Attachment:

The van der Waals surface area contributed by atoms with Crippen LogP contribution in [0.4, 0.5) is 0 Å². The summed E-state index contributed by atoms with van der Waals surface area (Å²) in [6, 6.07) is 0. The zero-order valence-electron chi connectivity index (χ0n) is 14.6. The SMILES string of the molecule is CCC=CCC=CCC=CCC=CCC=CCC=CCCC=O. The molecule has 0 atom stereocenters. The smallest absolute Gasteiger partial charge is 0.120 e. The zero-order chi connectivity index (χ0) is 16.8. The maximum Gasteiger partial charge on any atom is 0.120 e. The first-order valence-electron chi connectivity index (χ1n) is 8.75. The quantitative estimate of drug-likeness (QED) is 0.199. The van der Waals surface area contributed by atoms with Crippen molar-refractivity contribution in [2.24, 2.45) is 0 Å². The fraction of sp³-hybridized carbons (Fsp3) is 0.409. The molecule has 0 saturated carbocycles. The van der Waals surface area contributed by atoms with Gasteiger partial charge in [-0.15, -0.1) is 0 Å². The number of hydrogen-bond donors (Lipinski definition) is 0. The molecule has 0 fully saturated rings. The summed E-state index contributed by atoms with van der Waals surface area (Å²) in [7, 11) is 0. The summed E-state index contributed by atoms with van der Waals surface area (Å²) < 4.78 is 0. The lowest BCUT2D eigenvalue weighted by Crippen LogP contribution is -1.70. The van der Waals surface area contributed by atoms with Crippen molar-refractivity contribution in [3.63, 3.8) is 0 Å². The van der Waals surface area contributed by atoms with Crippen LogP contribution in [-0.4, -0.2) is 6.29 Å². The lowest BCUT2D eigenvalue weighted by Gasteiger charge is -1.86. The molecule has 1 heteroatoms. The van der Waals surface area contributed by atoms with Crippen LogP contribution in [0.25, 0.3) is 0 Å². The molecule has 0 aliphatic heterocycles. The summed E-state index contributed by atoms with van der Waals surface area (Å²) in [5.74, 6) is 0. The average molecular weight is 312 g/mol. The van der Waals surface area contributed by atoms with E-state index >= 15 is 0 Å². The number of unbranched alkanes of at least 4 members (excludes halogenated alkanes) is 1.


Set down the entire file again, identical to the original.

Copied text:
The van der Waals surface area contributed by atoms with Crippen LogP contribution in [0.4, 0.5) is 0 Å². The summed E-state index contributed by atoms with van der Waals surface area (Å²) in [6, 6.07) is 0. The zero-order valence-electron chi connectivity index (χ0n) is 14.6. The SMILES string of the molecule is CCC=CCC=CCC=CCC=CCC=CCC=CCCC=O. The molecule has 0 atom stereocenters. The smallest absolute Gasteiger partial charge is 0.120 e. The zero-order chi connectivity index (χ0) is 16.8. The maximum Gasteiger partial charge on any atom is 0.120 e. The first-order valence-electron chi connectivity index (χ1n) is 8.75. The quantitative estimate of drug-likeness (QED) is 0.199. The van der Waals surface area contributed by atoms with Crippen molar-refractivity contribution in [2.24, 2.45) is 0 Å². The fraction of sp³-hybridized carbons (Fsp3) is 0.409. The molecule has 0 saturated carbocycles. The van der Waals surface area contributed by atoms with Gasteiger partial charge in [-0.15, -0.1) is 0 Å². The number of hydrogen-bond donors (Lipinski definition) is 0. The molecule has 0 fully saturated rings. The summed E-state index contributed by atoms with van der Waals surface area (Å²) in [7, 11) is 0. The summed E-state index contributed by atoms with van der Waals surface area (Å²) < 4.78 is 0. The lowest BCUT2D eigenvalue weighted by Crippen LogP contribution is -1.70. The van der Waals surface area contributed by atoms with Crippen molar-refractivity contribution in [3.63, 3.8) is 0 Å². The van der Waals surface area contributed by atoms with Crippen LogP contribution in [-0.4, -0.2) is 6.29 Å². The lowest BCUT2D eigenvalue weighted by Gasteiger charge is -1.86. The molecule has 1 heteroatoms. The van der Waals surface area contributed by atoms with Crippen LogP contribution in [0.25, 0.3) is 0 Å². The molecule has 0 aliphatic heterocycles. The summed E-state index contributed by atoms with van der Waals surface area (Å²) in [5.74, 6) is 0. The average molecular weight is 312 g/mol. The van der Waals surface area contributed by atoms with E-state index >= 15 is 0 Å². The number of unbranched alkanes of at least 4 members (excludes halogenated alkanes) is 1.